Knausgaard: only a poet

There is so much I want to say about My Struggle.  

And one of the first things I want to do is to share some of the passages I have copied out.

But this is wrong since it’s not a book of aphorisms and many of the passages that have most moved me are impossible to detach from the novel.  It would be like scooping up a cupful of water from the Colorado River–yes, it’s water, but it’s not the Colorado.

And yet I’ve tried.  Since 2011 I’ve kept an electronic commonplace book–a Gmail thread to myself, now 91 messages long.  I started a new thread just for Knausgaard.  The passages are massive even though the sentence or two that shimmered out at me might be quite short.  I keep going back and back, looking for where the thought begins.

Often it begins at the start of the book.

I had read quite a lot about the novels before I began them, but I didn’t read or didn’t retain that they have no chapters.  After reading them, chapters in other books seem a bit artificial.  Stagy, like a curtain being rung down or a curtain going up.  Anyway, an effect while reading them is that it all seems at times like one long utterance.  A thought on page 142 may have started on page 89.  Or, indeed, on the first page.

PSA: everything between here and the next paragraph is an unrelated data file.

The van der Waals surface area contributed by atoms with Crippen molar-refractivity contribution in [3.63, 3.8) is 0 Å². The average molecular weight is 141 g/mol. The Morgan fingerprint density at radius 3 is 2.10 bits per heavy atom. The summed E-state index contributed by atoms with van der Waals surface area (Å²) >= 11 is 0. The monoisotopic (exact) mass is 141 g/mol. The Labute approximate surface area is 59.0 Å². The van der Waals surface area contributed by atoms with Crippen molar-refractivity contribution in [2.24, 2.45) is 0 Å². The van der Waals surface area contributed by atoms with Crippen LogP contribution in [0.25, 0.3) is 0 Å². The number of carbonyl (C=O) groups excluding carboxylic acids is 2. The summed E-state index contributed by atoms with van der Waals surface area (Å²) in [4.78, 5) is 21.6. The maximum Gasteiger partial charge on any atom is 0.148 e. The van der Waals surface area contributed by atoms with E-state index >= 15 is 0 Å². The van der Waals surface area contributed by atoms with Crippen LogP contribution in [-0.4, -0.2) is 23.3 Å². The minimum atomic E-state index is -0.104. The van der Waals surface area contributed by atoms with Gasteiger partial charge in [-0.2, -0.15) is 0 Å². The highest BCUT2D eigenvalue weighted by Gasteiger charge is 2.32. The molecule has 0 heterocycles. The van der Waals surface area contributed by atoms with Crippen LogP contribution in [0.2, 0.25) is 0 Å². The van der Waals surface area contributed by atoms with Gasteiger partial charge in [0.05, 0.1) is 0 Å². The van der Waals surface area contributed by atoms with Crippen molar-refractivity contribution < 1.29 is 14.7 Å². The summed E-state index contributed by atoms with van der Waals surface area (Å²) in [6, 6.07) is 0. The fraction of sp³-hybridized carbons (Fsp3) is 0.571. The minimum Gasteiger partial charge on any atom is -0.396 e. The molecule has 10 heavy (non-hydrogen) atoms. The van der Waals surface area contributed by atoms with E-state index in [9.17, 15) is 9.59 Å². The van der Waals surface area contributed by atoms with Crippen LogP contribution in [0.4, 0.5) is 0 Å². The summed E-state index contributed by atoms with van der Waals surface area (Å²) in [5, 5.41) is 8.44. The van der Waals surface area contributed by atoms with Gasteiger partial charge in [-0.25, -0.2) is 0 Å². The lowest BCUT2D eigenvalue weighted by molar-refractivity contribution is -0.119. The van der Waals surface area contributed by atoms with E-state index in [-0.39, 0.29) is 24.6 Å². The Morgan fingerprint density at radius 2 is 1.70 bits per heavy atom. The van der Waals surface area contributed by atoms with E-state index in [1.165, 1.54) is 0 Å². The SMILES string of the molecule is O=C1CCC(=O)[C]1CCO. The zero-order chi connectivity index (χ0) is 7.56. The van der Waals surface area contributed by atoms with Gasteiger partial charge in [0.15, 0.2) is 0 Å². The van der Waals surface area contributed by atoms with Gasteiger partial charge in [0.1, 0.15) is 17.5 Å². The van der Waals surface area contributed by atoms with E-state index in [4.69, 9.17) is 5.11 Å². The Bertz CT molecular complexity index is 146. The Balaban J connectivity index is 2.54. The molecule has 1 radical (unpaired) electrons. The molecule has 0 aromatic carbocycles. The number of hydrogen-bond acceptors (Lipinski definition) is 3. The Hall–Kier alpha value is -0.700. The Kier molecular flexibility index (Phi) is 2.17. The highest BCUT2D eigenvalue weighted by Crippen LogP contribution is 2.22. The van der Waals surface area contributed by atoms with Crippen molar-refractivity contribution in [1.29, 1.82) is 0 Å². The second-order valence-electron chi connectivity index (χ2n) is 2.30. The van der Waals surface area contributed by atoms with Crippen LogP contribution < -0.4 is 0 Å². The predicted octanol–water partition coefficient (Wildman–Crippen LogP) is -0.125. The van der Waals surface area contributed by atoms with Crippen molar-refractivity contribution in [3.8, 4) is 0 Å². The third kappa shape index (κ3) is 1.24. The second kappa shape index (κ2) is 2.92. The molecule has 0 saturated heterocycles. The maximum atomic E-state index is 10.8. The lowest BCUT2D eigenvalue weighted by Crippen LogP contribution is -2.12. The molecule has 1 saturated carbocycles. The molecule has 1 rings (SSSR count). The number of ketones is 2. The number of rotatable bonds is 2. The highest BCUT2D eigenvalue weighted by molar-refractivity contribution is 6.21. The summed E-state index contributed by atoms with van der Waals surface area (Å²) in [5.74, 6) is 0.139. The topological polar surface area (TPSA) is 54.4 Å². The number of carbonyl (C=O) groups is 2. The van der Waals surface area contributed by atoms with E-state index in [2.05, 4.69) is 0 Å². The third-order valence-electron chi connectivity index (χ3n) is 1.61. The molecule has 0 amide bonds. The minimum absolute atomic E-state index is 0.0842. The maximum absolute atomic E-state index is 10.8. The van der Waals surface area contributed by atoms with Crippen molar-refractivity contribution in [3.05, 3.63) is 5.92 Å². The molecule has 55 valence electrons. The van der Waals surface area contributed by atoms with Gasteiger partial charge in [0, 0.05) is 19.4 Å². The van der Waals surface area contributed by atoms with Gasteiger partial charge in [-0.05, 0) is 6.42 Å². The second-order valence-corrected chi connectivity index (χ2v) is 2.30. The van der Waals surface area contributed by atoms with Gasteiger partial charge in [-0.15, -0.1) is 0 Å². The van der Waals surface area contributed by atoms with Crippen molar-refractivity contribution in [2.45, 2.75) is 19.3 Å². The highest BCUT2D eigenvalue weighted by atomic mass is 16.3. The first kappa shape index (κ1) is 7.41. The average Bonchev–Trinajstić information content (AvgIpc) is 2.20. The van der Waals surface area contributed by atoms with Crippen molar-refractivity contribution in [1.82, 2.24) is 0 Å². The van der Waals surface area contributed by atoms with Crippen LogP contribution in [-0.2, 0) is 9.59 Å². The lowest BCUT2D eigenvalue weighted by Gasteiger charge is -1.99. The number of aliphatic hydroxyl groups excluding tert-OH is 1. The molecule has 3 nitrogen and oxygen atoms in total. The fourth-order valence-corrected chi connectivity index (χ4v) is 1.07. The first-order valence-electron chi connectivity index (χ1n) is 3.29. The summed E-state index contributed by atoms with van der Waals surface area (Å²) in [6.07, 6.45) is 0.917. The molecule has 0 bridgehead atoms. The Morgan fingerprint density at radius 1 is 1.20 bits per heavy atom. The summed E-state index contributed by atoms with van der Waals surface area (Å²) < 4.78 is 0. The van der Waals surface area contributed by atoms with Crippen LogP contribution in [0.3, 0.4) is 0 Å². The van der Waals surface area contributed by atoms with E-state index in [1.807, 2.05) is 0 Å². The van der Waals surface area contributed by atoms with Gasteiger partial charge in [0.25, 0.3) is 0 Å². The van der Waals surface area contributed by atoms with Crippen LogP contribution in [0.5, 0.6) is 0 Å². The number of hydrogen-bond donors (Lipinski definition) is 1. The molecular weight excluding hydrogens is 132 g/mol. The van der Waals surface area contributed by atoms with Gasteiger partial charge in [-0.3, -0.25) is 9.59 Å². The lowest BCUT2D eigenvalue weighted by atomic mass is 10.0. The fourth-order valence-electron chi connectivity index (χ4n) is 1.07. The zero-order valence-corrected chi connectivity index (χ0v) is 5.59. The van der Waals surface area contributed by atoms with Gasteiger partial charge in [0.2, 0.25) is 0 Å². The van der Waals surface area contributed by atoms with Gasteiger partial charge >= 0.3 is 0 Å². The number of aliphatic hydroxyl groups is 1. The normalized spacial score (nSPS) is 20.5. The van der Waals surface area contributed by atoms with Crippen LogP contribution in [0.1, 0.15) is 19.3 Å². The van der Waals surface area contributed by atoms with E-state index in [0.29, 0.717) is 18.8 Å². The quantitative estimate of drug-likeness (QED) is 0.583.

For volume 2, the one I was able to renew at the library and therefore was able to keep longer to finish copying out passages, I still ran out of time and wound up photocopying and scanning pages.

Why not just buy the book and mark it up?  I will–although I want the hardcover Archipelago editions and not the paperback FSG ones with Knausgaard’s face.  It’s a fine face but I like the reserved Nordic look of the hardcovers.

Well, here’s a fragment anyway.  It is part of a much longer passage with more shades to it, but I do like it fairly well as a fragment.  God knows it feels true.  It’s from volume 2, A Man in Love:

You could also, if you were willing to put in the hard work, write poems yourself if you were one of those for whom poems did not open themselves; after all, only a poet would see the difference between poetry and poetry that resembles poetry. (142)

More about this and other things soon.

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